With the start of the new school year, it’s important to establish new habits that will help make your child a successful student. On the other hand, it’s the perfect opportunity to kick some not-so-healthy habits to the curb. While many of these are friendly reminders, there are a few habits that have emerged from recent studies which have shown to have a negative effect on cognition. Some of which may be more surprising than you think.

Hydration. Drinking adequate amounts of water is key to maintaining a healthy body and brain. But you may not be aware just how much being hydrated can affect your cognition. Researchers at the Georgia Institute of Technology analyzed a pool of 33 participants to look at how dehydration at various levels can affect cognition. Their conclusion found that “dehydration impairs cognitive performance, particularly for tasks involving attention, executive function, and motor coordination when water deficits exceed 2% body mass loss.” Basically, if you’re going to school without drinking water and not hydrating throughout the day, you’re more likely to make mistakes. This is especially important on test taking days. While hydration is important for all people, athletes in particular need to make sure they are staying hydrated during exercise and game days.

Avoiding neckties. Yes, you read that right: avoid neckties. A recent neurological study divided a group of 30 participants into two groups, one with a necktie and one without, and all underwent an MRI. According to the results, there was a “statistically significant decrease of cerebral blood flow after tightening the necktie.” While most of our students don’t wear neckties, some do choose to wear them for presentations, interviews, and in other professional settings. So our advice to them is to keep the tie loose until you’re ready to impress.

Device Free Classrooms. Many students may decide to take notes on a laptop in class, and while that doesn’t affect comprehension of a lecture, according to Arnold L. Glass in his recent study, it can affect long-term retention of the lecture. If a teacher is lecturing on something that will be on the final exam, it may be a good idea to put pen-to-paper for note taking or homework.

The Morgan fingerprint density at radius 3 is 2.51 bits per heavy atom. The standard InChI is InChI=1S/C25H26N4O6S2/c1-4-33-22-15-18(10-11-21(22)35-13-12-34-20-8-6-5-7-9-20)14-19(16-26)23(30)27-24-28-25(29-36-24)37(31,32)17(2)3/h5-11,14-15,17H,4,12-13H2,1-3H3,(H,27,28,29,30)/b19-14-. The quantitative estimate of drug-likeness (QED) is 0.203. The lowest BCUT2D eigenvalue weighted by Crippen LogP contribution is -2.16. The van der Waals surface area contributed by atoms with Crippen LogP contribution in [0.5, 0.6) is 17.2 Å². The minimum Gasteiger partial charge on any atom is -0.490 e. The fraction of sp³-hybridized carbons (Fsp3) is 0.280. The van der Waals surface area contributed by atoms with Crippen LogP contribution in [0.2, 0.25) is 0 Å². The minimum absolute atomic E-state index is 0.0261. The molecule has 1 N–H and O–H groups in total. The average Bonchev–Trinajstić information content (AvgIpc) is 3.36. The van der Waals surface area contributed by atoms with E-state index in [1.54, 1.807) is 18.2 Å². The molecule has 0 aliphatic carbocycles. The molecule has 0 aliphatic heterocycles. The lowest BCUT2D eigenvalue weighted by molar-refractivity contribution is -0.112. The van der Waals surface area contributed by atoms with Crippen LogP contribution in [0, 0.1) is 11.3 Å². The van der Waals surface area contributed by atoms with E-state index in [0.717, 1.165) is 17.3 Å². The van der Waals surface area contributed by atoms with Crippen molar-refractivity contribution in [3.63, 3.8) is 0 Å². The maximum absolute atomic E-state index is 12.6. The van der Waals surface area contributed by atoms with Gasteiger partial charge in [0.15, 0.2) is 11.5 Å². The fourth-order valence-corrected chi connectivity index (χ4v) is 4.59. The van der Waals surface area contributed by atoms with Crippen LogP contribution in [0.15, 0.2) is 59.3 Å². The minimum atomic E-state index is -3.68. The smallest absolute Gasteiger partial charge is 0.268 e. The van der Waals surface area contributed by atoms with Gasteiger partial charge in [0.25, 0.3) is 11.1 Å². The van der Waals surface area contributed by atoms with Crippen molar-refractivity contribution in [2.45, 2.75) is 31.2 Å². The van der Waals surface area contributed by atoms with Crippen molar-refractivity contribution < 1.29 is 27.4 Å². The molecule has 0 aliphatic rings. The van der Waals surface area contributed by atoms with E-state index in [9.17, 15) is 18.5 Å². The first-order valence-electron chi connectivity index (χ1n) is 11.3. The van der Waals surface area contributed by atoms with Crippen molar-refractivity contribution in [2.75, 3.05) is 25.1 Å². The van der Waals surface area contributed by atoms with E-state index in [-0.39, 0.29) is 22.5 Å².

Getting a good night’s sleep. It’s no surprise that getting a good night’s sleep helps avoid making mistakes during the day. Alice G. Walton points out in her article that “a study last year looked at brain cells and cognition in real time: It found that during a night of lost sleep, participants’ brain cells became slower to respond during a cognitive task, and when they did respond, their activity was sloppier than normal. And sleep loss over the long-term has been shown to affect our cognition and our ability to form memories.” We understand that students may feel the need to pull all-nighters, and they may even be unavoidable at times, but honing in on time management skills will be a student’s best way to be successful. Getting a good night’s rest each night prepares students for what’s ahead of them in the classroom the next day.

Relax and have constructive outlets for stress. Chronic stress can lead to many health problems. Walton points out that “stress has been shown to affect everything from memory formation to decision-making to hand-eye coordination to brain volume.” It’s no secret that school can cause stress, especially at the high-level. Teaching students how to manage stress while they’re young will only aid them in managing their stress when they’re adults. Walton recommends things like yoga and meditation to help combat stress. Exercising daily and spending time with friends are also great ways to reduce stress.

Make friends. While we’re on the topic of social connection, it’s important to point out that having friends is important to cognitive performance. The intellectual and emotional stimulation that social connection provides helps combat stress and aids in an individual’s cognitive retention. While it’s not clear why exactly this occurs, one can connect that just by talking to someone a person’s vocabulary, perception, and expand. This is why it’s important to surround yourself with many different individuals.

Eat Healthily. We know that this is a given. But it’s still important to point out that high intake of sugar can negatively affect cognitive retention. The “sugar coma” phenomenon is well-known for a reason. “A study earlier this year found that people who consumed either glucose or sucrose performed worse on cognitive tests than those who consumed fructose or placebo—which isn’t surprising given the known connection between sugar and Alzheimer’s disease,” according to Walton. A balanced diet is an easy way for students to perform better in the classroom.

In the end, there are more habits that can help and many more that can drag down a student’s cognition. The first step is acknowledging what needs to change and replacing those with healthy habits. While none of these are surefire ways to get an “A” on a test, each of these is a step toward having a positive 2018-2019 school year.